Ramona Gonzalez – the LA recording artist who you know as Nite Jewel – has just released her sophomore album, One Second Of Love.

It arrives a long four years after her 2008 debut, Good Evening, and is a markedly more confident and accomplished record. If Good Evening was a “pop” album, then One Second Of Love is every inch a pop album; its writing and production bold and direct enough for us to dispense with the inverted commas.

FACT’s Trilby Foxx grabbed five minutes with Gonzalez – who is also behind the latest FACT mix – at SXSW to talk about the making of One Second Of Love, and to find out if that long-mooted album collaboration with Dam-Funk is ever going to see the light of day.

“I didn’t record with any thought of how it would be released; I recorded for pleasure.”

There’s no doubt that the new album is the punchiest set of Nite Jewel songs yet. How did you approach the writing and recording of it?

“We initially recorded on 2-inch tape in northern California, to create something that was high fidelity, every inch out of the sound, we didn’t want to shy away from boldness, both musically and production-wise.

“I’d recorded in studios before Good Evening so it was very enjoyable actually – recording in a studio with other people at the helm of a mixing desk is ultimately the best way for me to record.  Some of the best songs I’ve written have come this way. It gives me more space to be creative without having to worry about the technical side.”

Did you have a strong sense of the concept and lyrical themes you wanted to address with the album before you began recording?

“It came shortly after we began recording the initial instrumentals, it came about from people in the world having rapid powerful connections with one another, hence the title One Second of Love. This happened several days into the recording process.”

Do you feel you’ve now arrived at a sure sense of what Nite Jewel “is”, or does the project still have a fluid identity?

“It’s definitely fluid in that it can’t be solidified outside of a context, our context is constantly changing as a project.”

Can you tell us about the key contributors to the album and what they brought to the project?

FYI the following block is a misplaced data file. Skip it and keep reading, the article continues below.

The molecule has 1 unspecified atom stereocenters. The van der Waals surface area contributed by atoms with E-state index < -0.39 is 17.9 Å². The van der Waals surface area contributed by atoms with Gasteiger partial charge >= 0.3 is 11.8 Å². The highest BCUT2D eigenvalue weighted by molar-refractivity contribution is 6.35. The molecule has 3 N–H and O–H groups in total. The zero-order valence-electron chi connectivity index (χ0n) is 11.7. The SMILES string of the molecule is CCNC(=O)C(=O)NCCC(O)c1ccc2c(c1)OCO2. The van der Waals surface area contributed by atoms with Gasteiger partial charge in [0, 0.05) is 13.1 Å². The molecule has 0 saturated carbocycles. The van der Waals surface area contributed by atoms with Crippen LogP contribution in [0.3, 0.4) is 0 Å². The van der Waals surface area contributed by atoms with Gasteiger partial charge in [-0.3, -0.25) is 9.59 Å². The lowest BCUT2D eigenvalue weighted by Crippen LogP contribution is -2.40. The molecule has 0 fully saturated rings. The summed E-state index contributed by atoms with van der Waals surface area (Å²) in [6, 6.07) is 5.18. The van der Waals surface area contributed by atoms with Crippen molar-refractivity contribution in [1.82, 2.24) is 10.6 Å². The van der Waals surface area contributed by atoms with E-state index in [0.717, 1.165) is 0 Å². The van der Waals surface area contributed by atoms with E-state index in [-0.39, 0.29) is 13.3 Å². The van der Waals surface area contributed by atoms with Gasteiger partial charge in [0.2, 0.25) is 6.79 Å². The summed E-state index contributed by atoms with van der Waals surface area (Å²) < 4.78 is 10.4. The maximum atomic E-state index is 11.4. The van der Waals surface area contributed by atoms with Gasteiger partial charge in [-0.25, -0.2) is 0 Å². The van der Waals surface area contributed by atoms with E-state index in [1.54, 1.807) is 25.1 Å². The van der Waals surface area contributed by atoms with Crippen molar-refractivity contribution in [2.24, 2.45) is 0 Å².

“There was Cole [MGN, Gonzalez’s husband and producer] and of course he and I worked very closely. The two others on tape were the engineers at Brick Forty, our studio. They allowed us to improvise for long periods and would painstakingly capture our ideas and collaborate with us on the use of unconventional instruments.”

“I’m an intense person!”

Did you feel much pressure – either from yourself or from others – when making this record? It feels like quite an anxious record, even though it features some of your most confident songwriting and singing.

“No, I didn’t record with any sort of thought of how it would be released; I recorded for pleasure, and only later did it seem like it was going to be released. The sense of anxiety might just be because I’m an intense person!”

How have you gone about bringing these songs to life on the live stage?

“I think many of these songs work better live and they were designed as a fantasy of what a live band could play. It’s been very enjoyable to see them manifest themselves in a live context. I have a four-piece band who are all very talented musicians, including an amazing drummer who brings the songs to life in a direct and simple way. The songs have been really bolstered by great musicians who know what they’re doing. As a result I get a hands-free approach.

What are you looking forward to in the remainder of 2012?  Any future plans you can tell us about? Is that Nitefunk album still happening?

“I’m most looking forward to performing- I’ve never been able to tour a record before so its really exciting. Very excited by the idea of new material too. I’ve been recording for a while since completing this album so am very much hoping to get into the studio again in the next few months. And yes, the Nitefunk album is still happening…”

Trilby Foxx



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